COMMUNITY BROTHERS & SISTERS

  1. Listen. You are being asked to lend your ear and your heart right now. Yes, I know that you have experienced disgrace in some form, but you are not in our skin and your children’s/brother’s/sister’s/mother’s/father’s name isn’t on the growing list of police violence. So, take note of this Chinese symbol for “listen.” I have used it in my communication classes to reiterate one simple principle – listening and hearing are not the same. It requires effort and sincerity. It requires a pause on your feelings to highlight the concerns of others.
  2. Acknowledge and explore. We all have biases — this is a fact. Would you not want to hire your cousin over a stranger? It doesn’t necessarily mean you’re a nepotist; it could be that you truly want to see your cousin be successful. There’s nothing wrong with that. The problem arises when the stranger is the best fit for the job and she is denied the position because of that familial tie. The problem comes in when you won’t let your child sleepover at your neighbor’s house because they don’t look like you. The issue may come to the surface when he brings a Black woman home as his girlfriend. You may not know how you feel until it’s right in front you. So, one thing you can do (that won’t require a Facebook fight everyday) is acknowledge that you are an imperfect human that may have an ancestral seed of racism. It’s OK. I know that’s asking a lot, but if Black communities can assimilate into predominately White board rooms by changing their hair, speech, and demeanor, certainly our fellow brothers and sisters can take a magnifying glass and do a spot check on their souls. Here’s a couple of verses that may help as you explore yourself. I allow the Holy Spirit to take a deep dive at least once a year. It helps greatly and I always discover something that needs removal.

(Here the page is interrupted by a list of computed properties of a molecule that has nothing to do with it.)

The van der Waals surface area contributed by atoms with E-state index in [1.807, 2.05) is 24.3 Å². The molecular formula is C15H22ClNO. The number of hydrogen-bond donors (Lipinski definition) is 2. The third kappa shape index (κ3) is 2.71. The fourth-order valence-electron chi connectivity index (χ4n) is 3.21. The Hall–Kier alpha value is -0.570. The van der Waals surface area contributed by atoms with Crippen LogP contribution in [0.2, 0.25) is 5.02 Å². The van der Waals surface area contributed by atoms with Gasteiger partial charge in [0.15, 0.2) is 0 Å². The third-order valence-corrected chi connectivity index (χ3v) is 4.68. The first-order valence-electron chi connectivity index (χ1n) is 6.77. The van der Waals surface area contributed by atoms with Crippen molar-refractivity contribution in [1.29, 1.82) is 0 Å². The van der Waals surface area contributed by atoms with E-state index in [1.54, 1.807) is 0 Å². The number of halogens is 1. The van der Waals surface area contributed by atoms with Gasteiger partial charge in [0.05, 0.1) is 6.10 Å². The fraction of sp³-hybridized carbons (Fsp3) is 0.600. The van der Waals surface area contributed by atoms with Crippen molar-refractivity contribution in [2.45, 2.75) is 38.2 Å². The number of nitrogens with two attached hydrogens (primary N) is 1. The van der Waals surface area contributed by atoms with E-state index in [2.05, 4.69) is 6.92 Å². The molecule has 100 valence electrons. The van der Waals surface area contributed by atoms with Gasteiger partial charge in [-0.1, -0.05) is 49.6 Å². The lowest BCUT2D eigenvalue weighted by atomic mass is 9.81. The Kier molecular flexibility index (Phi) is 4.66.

Maybe you’re inundated with opinions. Maybe you’re overwhelmed with social media. Maybe you’re exhausted from empathy. Whatever it is, you deserve to be healthy enough to handle it. I pray that these notes help you function at a higher level.